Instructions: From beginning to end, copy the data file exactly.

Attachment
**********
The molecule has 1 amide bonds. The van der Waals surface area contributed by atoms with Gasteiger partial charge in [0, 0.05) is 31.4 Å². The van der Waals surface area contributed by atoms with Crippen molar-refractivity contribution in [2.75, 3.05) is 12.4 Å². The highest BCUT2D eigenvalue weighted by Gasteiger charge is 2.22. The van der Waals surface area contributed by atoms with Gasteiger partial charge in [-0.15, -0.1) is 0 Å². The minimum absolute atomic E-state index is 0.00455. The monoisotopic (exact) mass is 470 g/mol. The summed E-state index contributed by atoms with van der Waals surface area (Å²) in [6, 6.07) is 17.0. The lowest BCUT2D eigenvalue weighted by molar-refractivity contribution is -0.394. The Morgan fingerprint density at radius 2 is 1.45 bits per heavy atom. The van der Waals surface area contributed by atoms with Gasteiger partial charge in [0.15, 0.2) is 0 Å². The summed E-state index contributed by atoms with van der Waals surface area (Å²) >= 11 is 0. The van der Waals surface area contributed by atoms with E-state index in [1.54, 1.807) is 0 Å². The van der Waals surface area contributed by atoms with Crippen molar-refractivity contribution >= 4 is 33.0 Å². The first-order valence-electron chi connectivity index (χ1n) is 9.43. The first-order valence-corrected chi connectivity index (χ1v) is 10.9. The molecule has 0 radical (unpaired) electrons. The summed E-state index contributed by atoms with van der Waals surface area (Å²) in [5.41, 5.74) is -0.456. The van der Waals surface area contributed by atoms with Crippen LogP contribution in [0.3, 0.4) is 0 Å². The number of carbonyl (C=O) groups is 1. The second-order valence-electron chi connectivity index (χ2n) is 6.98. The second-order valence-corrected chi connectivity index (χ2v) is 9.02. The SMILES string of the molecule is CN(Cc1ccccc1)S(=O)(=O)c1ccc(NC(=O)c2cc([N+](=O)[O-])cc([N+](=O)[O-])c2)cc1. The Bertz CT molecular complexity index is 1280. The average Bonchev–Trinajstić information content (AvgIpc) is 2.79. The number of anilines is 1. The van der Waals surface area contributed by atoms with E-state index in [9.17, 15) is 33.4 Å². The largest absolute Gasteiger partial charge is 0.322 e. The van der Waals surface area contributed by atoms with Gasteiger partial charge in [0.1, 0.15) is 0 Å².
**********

The molecule has 1 amide bonds. The van der Waals surface area contributed by atoms with Gasteiger partial charge in [0, 0.05) is 31.4 Å². The van der Waals surface area contributed by atoms with Crippen molar-refractivity contribution in [2.75, 3.05) is 12.4 Å². The highest BCUT2D eigenvalue weighted by Gasteiger charge is 2.22. The van der Waals surface area contributed by atoms with Gasteiger partial charge in [-0.15, -0.1) is 0 Å². The minimum absolute atomic E-state index is 0.00455. The monoisotopic (exact) mass is 470 g/mol. The summed E-state index contributed by atoms with van der Waals surface area (Å²) in [6, 6.07) is 17.0. The lowest BCUT2D eigenvalue weighted by molar-refractivity contribution is -0.394. The Morgan fingerprint density at radius 2 is 1.45 bits per heavy atom. The van der Waals surface area contributed by atoms with Gasteiger partial charge in [0.15, 0.2) is 0 Å². The summed E-state index contributed by atoms with van der Waals surface area (Å²) >= 11 is 0. The van der Waals surface area contributed by atoms with E-state index in [1.54, 1.807) is 0 Å². The van der Waals surface area contributed by atoms with Crippen molar-refractivity contribution >= 4 is 33.0 Å². The first-order valence-electron chi connectivity index (χ1n) is 9.43. The first-order valence-corrected chi connectivity index (χ1v) is 10.9. The molecule has 0 radical (unpaired) electrons. The summed E-state index contributed by atoms with van der Waals surface area (Å²) in [5.41, 5.74) is -0.456. The van der Waals surface area contributed by atoms with Crippen LogP contribution in [0.3, 0.4) is 0 Å². The number of carbonyl (C=O) groups is 1. The second-order valence-electron chi connectivity index (χ2n) is 6.98. The second-order valence-corrected chi connectivity index (χ2v) is 9.02. The SMILES string of the molecule is CN(Cc1ccccc1)S(=O)(=O)c1ccc(NC(=O)c2cc([N+](=O)[O-])cc([N+](=O)[O-])c2)cc1. The Bertz CT molecular complexity index is 1280. The average Bonchev–Trinajstić information content (AvgIpc) is 2.79. The number of anilines is 1. The van der Waals surface area contributed by atoms with E-state index in [9.17, 15) is 33.4 Å². The largest absolute Gasteiger partial charge is 0.322 e. The van der Waals surface area contributed by atoms with Gasteiger partial charge in [0.1, 0.15) is 0 Å².